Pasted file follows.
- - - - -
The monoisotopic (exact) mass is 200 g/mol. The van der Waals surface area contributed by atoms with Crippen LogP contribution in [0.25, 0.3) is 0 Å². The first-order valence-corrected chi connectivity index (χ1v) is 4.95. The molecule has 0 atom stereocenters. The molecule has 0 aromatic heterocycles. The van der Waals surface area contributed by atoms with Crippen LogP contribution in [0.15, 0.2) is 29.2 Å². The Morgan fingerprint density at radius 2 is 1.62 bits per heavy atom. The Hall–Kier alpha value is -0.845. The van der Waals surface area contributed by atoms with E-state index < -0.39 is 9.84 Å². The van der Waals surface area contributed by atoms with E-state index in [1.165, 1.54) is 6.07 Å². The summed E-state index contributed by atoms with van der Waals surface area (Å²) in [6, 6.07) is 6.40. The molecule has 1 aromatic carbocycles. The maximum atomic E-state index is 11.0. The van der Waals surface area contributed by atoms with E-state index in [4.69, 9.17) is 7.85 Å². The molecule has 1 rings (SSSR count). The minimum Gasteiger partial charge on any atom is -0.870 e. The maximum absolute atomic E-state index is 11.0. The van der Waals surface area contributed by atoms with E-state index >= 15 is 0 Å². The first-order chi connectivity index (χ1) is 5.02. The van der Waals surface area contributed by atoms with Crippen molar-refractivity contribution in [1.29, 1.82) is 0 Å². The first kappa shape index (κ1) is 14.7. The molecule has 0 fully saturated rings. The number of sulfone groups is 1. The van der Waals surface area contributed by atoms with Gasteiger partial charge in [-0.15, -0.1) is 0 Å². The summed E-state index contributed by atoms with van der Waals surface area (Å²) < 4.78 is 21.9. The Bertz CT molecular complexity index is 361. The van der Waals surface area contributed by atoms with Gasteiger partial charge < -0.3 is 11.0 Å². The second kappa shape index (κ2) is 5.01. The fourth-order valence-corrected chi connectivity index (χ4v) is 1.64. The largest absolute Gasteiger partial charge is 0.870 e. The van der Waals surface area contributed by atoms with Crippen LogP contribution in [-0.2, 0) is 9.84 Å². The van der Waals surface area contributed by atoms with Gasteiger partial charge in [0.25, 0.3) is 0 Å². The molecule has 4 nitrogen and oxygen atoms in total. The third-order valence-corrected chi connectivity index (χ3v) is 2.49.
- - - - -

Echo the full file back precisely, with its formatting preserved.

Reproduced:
The monoisotopic (exact) mass is 200 g/mol. The van der Waals surface area contributed by atoms with Crippen LogP contribution in [0.25, 0.3) is 0 Å². The first-order valence-corrected chi connectivity index (χ1v) is 4.95. The molecule has 0 atom stereocenters. The molecule has 0 aromatic heterocycles. The van der Waals surface area contributed by atoms with Crippen LogP contribution in [0.15, 0.2) is 29.2 Å². The Morgan fingerprint density at radius 2 is 1.62 bits per heavy atom. The Hall–Kier alpha value is -0.845. The van der Waals surface area contributed by atoms with E-state index < -0.39 is 9.84 Å². The van der Waals surface area contributed by atoms with E-state index in [1.165, 1.54) is 6.07 Å². The summed E-state index contributed by atoms with van der Waals surface area (Å²) in [6, 6.07) is 6.40. The molecule has 1 aromatic carbocycles. The maximum atomic E-state index is 11.0. The van der Waals surface area contributed by atoms with E-state index in [4.69, 9.17) is 7.85 Å². The molecule has 1 rings (SSSR count). The minimum Gasteiger partial charge on any atom is -0.870 e. The maximum absolute atomic E-state index is 11.0. The van der Waals surface area contributed by atoms with E-state index >= 15 is 0 Å². The first-order chi connectivity index (χ1) is 5.02. The van der Waals surface area contributed by atoms with Crippen molar-refractivity contribution in [1.29, 1.82) is 0 Å². The first kappa shape index (κ1) is 14.7. The molecule has 0 fully saturated rings. The number of sulfone groups is 1. The van der Waals surface area contributed by atoms with Gasteiger partial charge in [-0.15, -0.1) is 0 Å². The summed E-state index contributed by atoms with van der Waals surface area (Å²) < 4.78 is 21.9. The Bertz CT molecular complexity index is 361. The van der Waals surface area contributed by atoms with Gasteiger partial charge < -0.3 is 11.0 Å². The second kappa shape index (κ2) is 5.01. The fourth-order valence-corrected chi connectivity index (χ4v) is 1.64. The largest absolute Gasteiger partial charge is 0.870 e. The van der Waals surface area contributed by atoms with Crippen LogP contribution in [-0.2, 0) is 9.84 Å². The van der Waals surface area contributed by atoms with Gasteiger partial charge in [0.25, 0.3) is 0 Å². The molecule has 4 nitrogen and oxygen atoms in total. The third-order valence-corrected chi connectivity index (χ3v) is 2.49.